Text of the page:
14 | Note that this correlation with acceleration was looked at notably because it was pointed to by Milgrom’s law (see Section 5). | |

15 | The Pioneer anomaly has an amplitude on the order of but appears at a location in the solar system where the total gravitational acceleration is . Thus, the discrepancy in Figure 11 is . | |

16 | Note that such wiggles are often associated with spiral arm features (the existence of which in LSB galaxies being itself challenging in the presence of a massive dark matter halo, see Section 4.2), and hence associated with non-circular motions. It is conceivable that such observed wiggles are partly due to these, but the effect of local density contrasts due to spiral arms on the tangential velocity should be damped by the global effect of the spherical–dark-matter halo, which is apparently not the case. | |

17 | Note that many of these relations were scrutinized during the last 30 years because they were pointed to by Milgrom’s law. Thus, this law has already achieved the important role of a theoretical idea, i.e., to point and direct observations and their arrangement | |

18 | Of course, there is also a natural length scale associated with this acceleration constant, , but this length scale will enter the modification nonlinearly, and is thus not the length at which the modification would be seen in galaxies, as it is rather on the order of the Hubble radius | |

19 | Note that the denominator comes from integrating the phantom dark matter density along a vertical line as per [313], which leads to a slightly smaller characteristic surface density for phantom dark matter than the defining Freeman limit in the 6th law. | |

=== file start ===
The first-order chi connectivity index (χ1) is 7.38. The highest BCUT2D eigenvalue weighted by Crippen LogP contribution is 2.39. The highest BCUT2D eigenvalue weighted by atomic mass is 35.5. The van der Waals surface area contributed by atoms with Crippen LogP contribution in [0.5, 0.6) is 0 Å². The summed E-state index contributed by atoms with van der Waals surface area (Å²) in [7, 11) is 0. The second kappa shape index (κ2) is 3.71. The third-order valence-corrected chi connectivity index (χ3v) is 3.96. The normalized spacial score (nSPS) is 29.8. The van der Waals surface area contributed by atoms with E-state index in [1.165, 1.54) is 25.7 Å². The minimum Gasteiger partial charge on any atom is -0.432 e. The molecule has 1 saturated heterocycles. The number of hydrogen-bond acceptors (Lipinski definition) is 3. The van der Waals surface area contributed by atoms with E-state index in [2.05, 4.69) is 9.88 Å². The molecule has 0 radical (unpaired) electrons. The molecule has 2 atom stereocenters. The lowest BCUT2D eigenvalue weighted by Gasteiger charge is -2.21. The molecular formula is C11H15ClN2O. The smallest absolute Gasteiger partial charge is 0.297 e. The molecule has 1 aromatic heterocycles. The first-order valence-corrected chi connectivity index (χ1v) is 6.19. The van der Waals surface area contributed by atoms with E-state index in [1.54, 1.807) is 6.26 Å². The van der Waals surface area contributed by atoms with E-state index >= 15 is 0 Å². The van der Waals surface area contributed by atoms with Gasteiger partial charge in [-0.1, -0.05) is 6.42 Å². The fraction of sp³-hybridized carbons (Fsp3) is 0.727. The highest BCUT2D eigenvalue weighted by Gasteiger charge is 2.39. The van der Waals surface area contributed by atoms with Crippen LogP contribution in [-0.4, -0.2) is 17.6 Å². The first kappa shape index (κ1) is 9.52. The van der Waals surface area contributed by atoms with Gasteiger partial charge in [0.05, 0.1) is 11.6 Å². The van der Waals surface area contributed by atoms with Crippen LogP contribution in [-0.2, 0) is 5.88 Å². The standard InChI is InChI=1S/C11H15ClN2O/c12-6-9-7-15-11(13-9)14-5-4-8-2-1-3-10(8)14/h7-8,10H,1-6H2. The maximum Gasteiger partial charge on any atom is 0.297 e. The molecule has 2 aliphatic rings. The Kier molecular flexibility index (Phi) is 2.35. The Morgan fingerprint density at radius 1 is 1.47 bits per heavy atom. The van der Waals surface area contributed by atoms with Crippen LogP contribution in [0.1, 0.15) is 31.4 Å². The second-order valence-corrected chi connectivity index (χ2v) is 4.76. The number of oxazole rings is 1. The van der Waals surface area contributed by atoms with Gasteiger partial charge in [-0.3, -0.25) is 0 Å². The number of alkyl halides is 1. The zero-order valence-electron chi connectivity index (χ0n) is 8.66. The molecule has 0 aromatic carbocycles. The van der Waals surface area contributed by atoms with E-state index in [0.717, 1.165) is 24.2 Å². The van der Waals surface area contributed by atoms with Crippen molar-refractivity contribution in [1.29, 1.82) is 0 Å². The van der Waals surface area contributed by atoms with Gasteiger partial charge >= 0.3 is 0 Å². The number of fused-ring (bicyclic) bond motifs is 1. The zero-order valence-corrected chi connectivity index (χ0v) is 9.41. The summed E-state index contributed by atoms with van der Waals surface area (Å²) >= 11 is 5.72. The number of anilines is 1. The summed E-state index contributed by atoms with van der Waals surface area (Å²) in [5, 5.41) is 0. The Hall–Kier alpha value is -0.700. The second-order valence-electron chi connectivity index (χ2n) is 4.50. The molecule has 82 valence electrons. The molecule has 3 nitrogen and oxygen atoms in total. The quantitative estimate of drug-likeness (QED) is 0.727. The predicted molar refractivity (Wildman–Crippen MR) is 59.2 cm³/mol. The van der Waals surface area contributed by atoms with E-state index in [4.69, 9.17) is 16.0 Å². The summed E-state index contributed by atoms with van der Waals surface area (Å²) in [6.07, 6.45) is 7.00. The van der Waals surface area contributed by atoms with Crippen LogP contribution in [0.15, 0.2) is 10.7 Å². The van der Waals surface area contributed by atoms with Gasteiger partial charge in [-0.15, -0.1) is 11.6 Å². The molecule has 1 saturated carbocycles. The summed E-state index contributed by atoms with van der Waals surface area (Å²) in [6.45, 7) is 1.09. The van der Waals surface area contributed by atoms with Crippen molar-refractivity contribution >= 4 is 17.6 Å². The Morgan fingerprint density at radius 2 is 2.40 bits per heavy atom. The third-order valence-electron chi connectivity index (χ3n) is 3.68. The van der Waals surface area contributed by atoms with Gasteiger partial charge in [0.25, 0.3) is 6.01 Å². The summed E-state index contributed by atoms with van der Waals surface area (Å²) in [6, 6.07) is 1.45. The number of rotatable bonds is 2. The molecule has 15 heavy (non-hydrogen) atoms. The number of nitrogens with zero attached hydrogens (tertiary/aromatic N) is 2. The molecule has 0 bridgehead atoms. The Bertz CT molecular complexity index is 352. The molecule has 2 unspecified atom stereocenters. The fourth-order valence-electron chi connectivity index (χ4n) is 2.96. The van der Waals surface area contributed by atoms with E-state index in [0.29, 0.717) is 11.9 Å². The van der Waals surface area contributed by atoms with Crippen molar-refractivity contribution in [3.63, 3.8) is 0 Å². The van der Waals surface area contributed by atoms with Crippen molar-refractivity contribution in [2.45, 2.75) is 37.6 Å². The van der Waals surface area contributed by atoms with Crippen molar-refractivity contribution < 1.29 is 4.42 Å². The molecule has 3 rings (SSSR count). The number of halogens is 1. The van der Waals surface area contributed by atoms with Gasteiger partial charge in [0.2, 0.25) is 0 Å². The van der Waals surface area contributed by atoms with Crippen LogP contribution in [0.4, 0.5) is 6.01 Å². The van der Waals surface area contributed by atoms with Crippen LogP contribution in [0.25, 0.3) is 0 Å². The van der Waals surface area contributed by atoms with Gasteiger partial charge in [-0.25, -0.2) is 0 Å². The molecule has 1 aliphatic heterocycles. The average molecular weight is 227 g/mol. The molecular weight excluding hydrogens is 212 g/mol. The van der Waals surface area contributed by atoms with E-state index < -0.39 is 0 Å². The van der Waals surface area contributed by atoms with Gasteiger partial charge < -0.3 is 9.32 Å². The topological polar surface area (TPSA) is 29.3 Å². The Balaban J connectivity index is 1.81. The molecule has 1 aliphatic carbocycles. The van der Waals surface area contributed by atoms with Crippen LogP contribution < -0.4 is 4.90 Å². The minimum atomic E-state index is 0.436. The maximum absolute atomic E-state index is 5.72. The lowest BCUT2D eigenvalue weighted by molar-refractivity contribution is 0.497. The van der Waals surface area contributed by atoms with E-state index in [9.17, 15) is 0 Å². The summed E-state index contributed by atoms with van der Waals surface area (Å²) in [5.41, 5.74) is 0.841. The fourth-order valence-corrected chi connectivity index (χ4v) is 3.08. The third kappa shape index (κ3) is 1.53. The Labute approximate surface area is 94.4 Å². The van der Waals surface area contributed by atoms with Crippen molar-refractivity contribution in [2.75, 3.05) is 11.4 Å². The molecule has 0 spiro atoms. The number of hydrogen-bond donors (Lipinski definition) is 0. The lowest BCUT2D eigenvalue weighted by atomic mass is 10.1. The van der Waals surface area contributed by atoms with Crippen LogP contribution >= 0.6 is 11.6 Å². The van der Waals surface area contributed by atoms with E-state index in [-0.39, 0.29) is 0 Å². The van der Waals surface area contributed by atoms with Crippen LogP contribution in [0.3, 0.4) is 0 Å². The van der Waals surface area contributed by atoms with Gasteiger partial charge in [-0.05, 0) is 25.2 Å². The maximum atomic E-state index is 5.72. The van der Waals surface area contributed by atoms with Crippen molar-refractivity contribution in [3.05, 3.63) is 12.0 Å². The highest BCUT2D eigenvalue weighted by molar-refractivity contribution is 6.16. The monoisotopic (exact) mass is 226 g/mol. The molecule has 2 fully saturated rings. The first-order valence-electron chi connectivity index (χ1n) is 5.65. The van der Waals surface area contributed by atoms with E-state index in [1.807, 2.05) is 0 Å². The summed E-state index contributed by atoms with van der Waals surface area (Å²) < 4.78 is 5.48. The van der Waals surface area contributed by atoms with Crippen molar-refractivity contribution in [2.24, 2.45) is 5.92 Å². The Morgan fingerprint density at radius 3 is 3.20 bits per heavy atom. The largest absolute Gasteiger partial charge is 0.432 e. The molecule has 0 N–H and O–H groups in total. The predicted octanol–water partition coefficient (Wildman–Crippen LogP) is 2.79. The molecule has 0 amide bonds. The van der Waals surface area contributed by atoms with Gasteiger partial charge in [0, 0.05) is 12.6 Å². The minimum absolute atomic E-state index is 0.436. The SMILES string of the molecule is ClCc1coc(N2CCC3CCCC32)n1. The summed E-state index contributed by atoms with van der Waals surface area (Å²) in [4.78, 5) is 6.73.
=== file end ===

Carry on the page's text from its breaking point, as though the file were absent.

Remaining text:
20 | Note that the main motivation for modifying dynamics is not to get rid of DM, but to explain why the observed gravitational field in galaxies is apparently mimicking a universal force law generated by the baryons alone. The simplest explanation is, of course, not that DM arranges itself by chance to mimic this force law, but rather that the force law itself is modified. Note that at a fundamental level, relativistic theories of modified gravity often will have to include new fields to reproduce this force law, so that dark matter is effectively replaced by “dark fields” in these theories, or even by dark matter exhibiting a new interaction with baryons (one could speak of “dark matter” if the stress-energy tensor of the new fields is numerically comparable to the density of baryons): this makes the confrontation between modified gravity and dark matter less clear than often believed. The actual confrontation is rather that between all sorts of theories embedding the phenomenology of Milgrom’s law vs. theories of DM made of simple self-uninteracting billiard balls assembling themselves in galactic halos under the sole influence of unmodified gravity, theories, which currently appear unable to explain the observed phenomenology of Milgrom’s law. | |

21 | Generally covariant theories approaching these classical theories in the weak-field limit will then also be classified under this same MOND acronym, even if they really are Modified Einsteinian Dynamics (see Section 7) | |

22 | The Newtonian mass density also satisfies the continuity equation . | |

23 | In general relativity, the first two terms are lumped together into the matter action (also containing the rest mass contribution in GR), and the last term is generalized by the Einstein–Hilbert action. | |

24 | Let us note in passing that it would not be the first time that the kinetic action would be modified as special relativity does just this too, changing for a single particle in (where ), leading for a moving body to a redefinition of the effective mass as . With this analogy in mind, a rather simplified view of the Lorentz-breaking modification of inertia needed in order to reproduce MOND would be that , where is the amplitude of the acceleration with respect to an absolute preferred inertial frame. | |